Britain's departure was sealed at an emotional EU parliament hearing this week that ended with MEPs singing a chorus of "Auld Lang Syne", a traditional Scottish song of farewell. 
 
Although almost nothing will change immediately due to an 11-month transition period negotiated as part of an EU-UK exit deal ratified this week.
 
Britons will be able to work in and trade freely with EU nations until December 31, and vice versa, although the UK will no longer be represented in the bloc's institutions.
 
But legally, Britain is out.
 
And while the exit terms have been agreed, Britain must still strike a deal on future relations with the EU, its largest trading partner. 
 
Both will set out their negotiating positions Monday.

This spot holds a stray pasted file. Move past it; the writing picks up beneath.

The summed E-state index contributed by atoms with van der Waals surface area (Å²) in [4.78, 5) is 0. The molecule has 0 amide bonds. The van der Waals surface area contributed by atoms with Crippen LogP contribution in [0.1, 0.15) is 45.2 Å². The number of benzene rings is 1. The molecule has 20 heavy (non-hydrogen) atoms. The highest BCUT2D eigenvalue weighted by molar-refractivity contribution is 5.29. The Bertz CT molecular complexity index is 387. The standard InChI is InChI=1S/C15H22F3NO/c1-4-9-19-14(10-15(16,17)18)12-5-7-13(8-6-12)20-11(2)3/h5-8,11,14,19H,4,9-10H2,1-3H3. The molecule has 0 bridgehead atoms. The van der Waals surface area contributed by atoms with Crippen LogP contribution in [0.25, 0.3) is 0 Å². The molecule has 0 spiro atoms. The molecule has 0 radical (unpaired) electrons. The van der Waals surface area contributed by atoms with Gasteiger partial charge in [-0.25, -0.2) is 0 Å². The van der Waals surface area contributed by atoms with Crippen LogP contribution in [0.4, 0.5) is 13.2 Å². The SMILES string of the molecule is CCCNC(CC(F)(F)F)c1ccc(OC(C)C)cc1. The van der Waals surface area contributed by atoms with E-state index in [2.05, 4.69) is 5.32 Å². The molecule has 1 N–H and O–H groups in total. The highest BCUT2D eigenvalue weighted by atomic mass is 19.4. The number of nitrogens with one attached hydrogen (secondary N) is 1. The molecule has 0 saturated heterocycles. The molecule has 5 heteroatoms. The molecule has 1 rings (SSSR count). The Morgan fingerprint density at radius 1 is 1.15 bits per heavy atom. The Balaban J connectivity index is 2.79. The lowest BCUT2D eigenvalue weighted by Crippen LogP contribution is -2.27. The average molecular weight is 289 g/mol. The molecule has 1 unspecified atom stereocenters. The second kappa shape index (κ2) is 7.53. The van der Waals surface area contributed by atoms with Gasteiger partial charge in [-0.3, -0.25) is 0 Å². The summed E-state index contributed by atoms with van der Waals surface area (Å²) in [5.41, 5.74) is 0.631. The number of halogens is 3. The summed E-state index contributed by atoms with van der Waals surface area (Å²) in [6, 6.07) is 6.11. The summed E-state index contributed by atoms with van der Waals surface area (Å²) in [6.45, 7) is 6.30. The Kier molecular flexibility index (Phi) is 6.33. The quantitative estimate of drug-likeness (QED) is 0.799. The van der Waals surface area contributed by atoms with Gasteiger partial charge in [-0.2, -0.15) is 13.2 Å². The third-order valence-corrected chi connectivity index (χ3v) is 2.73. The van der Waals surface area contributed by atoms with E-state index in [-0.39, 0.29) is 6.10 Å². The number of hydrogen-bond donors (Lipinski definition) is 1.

"We want to have the best possible relationship with the United Kingdom, but it will never be as good as membership," European Commission president Ursula von der Leyen said in Brussels.
 
- Years of tumult -
 
Getting this far has been a traumatic process.
 
Despite Britain's resistance to many EU projects over the years -- it refused to join the single currency or the Schengen open travel area -- the 2016 vote to leave was a huge shock.
 
It unleashed political chaos in London, sparking years of bitter arguments that paralyzed parliament and forced the resignations of prime ministers David Cameron and Theresa May.
 
In the debate about why Britain voted to leave, some said voters saw the distant EU as a convenient scapegoat to punish the government in London, which backed staying in, for years of cuts and austerity that left many worse off.